Life’s been hard for Milo (Eric Ruffin). His father died when he was eight and his mother committed suicide not too long after. That type of horror will change anyone let alone a child. It turned him towards the macabre—mainly a fascination with movie vampires and the rules with which they exist. It makes sense to gravitate towards the immortal, figures that sustain themselves with the death of others. Tragedy plays a key role in making these monsters stronger and Milo embraces that notion because he knows it only too well. On top of his parents dying are an older brother returned from the military (Aaron Moten’s Lewis), a violent New York City projects residence, and a stigma as “freak” due to his penchant for killing animals.

He epitomizes “loner.” He’s beat up at school and at home—verbally and physically—while his regular appointment with a therapist is anything but honest. His time is therefore spent studying vampires as a species, cataloging the rules that are intrinsic to those existing within his reality. If he cracks that code he can follow it himself and join their ranks. Milo isn’t a stupid kid, but he’s also not well. He can tell the difference between legends like Nosferatu and sparkling heartthrobs in Twilight. He separates “fact” from fiction and orchestrates a plan to join this community emboldened by power in darkness—brutal lives more familiar to him than the idyllic storybook dream he will never truly be afforded. Milo isn’t delusional. He merely seeks to belong.

In this way, Michael O’Shea’s debut The Transfiguration uses its name as commentary on Milo’s unyielding environment. The word is usually steeped in religious undertones to describe one’s evolution into a more beautiful and spiritual form. But we’re watching a boy stripped of his innocence at too young an age strive to find his ideal state through a filter of horror instead. His beauty is that of an unspeakable terror, his goal to shed an identity that has only ever brought pain and suffering. Humanity becomes a crutch, a weakness. Milo must steel himself to emotion and hope because neither exists in his world anymore. Where death is so often meaningless at the hands of criminals thirsty with greed, however, his victims bring him closer to perfection.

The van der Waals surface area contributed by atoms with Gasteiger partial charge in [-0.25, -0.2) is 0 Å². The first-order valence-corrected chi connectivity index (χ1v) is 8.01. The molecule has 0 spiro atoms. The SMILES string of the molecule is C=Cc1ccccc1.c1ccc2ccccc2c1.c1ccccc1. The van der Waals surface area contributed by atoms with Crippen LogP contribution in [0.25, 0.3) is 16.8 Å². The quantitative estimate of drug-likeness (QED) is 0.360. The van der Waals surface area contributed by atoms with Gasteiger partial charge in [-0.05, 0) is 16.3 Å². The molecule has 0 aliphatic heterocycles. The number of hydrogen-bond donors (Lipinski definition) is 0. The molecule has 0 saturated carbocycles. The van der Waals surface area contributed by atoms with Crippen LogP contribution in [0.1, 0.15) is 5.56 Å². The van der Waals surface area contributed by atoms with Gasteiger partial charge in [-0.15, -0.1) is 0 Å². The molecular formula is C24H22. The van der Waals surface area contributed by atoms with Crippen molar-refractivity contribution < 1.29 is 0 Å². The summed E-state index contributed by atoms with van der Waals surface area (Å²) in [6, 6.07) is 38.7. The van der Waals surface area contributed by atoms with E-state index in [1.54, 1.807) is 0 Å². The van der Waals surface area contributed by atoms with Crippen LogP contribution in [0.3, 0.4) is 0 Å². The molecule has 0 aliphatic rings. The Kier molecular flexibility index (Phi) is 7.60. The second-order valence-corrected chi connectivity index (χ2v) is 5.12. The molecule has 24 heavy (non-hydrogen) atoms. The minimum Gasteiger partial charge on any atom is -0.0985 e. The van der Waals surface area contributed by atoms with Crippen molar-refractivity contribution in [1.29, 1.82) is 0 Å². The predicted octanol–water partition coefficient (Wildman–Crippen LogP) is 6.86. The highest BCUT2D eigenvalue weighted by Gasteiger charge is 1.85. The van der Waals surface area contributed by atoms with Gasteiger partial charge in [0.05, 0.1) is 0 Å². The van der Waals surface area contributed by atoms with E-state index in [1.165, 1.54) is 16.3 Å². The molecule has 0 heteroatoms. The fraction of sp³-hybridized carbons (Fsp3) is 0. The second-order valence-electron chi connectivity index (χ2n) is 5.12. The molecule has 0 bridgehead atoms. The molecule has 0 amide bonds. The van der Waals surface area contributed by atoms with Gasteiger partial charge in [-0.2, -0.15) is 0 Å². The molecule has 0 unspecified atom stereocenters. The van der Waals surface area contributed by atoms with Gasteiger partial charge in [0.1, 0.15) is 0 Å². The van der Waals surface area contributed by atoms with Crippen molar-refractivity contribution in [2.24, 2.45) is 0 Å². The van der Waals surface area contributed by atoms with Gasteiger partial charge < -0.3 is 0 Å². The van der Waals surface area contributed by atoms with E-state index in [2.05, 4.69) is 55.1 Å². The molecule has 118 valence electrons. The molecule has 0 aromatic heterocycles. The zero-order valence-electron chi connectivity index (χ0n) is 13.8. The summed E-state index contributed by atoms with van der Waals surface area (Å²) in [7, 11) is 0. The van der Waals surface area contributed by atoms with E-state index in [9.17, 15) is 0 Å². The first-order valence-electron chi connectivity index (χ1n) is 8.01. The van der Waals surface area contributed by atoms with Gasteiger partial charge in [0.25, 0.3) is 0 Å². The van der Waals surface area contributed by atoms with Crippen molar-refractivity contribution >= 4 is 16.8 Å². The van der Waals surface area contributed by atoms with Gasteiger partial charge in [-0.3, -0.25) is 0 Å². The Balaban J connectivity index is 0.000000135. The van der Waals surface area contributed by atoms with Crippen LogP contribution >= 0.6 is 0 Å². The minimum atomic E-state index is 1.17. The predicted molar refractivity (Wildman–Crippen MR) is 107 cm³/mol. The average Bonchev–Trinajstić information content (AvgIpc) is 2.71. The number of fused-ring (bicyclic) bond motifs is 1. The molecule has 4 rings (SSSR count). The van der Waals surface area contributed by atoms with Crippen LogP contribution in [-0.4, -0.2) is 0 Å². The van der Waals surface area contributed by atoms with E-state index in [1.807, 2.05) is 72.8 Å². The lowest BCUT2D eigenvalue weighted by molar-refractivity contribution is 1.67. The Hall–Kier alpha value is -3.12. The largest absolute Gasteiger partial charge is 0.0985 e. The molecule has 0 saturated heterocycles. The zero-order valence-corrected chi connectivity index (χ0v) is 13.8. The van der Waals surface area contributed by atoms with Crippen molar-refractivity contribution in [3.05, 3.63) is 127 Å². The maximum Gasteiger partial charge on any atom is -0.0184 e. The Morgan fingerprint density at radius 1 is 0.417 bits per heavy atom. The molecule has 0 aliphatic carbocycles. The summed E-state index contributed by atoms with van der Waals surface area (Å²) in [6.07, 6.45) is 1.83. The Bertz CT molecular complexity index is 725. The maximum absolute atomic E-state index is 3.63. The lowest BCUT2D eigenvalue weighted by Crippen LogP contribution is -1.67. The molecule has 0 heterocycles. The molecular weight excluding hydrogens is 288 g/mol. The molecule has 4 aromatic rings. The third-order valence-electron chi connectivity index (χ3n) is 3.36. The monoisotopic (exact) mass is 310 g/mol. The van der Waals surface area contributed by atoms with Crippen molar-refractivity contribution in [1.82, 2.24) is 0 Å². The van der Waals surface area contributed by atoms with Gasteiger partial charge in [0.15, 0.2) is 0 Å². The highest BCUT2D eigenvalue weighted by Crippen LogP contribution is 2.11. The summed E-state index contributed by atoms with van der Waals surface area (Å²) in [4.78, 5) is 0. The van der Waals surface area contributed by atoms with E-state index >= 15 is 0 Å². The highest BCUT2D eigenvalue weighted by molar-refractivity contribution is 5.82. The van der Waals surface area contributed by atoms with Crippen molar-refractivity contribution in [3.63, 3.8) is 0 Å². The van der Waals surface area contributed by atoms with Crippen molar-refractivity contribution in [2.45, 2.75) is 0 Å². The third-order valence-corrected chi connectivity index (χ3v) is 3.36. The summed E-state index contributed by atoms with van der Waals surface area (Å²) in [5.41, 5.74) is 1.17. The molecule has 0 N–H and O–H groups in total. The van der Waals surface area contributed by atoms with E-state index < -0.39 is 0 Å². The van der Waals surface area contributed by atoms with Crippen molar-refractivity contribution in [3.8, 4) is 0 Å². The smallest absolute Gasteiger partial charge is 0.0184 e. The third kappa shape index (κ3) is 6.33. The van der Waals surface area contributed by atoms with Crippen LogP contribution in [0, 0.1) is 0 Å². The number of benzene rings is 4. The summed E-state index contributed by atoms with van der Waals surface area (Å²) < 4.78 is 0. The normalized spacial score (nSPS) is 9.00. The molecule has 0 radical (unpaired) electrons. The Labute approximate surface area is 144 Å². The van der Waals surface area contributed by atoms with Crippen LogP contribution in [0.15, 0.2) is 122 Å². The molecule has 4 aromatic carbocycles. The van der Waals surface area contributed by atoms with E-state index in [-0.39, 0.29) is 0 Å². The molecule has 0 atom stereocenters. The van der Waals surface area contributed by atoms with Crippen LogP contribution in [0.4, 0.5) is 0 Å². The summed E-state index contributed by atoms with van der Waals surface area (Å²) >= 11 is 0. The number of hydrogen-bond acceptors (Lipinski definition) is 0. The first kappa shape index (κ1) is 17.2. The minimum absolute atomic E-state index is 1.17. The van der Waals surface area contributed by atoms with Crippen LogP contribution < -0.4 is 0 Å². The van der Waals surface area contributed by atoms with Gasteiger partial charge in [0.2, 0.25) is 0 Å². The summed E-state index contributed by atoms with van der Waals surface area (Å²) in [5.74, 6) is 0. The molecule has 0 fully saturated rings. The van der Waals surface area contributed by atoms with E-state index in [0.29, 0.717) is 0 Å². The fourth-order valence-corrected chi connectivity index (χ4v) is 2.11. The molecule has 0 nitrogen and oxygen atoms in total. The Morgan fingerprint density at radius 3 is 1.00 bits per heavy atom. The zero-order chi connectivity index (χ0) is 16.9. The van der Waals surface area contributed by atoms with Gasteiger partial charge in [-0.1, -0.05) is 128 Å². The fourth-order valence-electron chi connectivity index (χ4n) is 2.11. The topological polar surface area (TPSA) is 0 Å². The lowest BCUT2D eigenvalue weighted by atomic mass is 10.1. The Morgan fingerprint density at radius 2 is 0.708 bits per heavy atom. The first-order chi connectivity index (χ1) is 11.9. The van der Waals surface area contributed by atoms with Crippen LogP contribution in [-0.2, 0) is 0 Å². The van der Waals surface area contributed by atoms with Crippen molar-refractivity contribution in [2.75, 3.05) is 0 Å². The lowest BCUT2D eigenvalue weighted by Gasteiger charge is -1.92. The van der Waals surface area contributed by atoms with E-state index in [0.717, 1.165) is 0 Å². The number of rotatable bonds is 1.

There’s no mistaking his actions. The opening scene depicts the teenage Milo sucking the blood from a fresh corpse inside a men’s room stall. He is feeding his obsession—embracing the nightmare of his circumstances in a way that he can justify as having reason beyond the idle actions of gang culture jockeying for authority. The latter sort of murder relies on people knowing who did it so their credibility can increase. Milo conversely works in the shadows of anonymity. It’s not about power as much as survival because vampires can’t die of disease or kill themselves (to do so would go against their code). If he can protect himself from what took the ones he loved, perhaps he can endure the harsh world they left behind.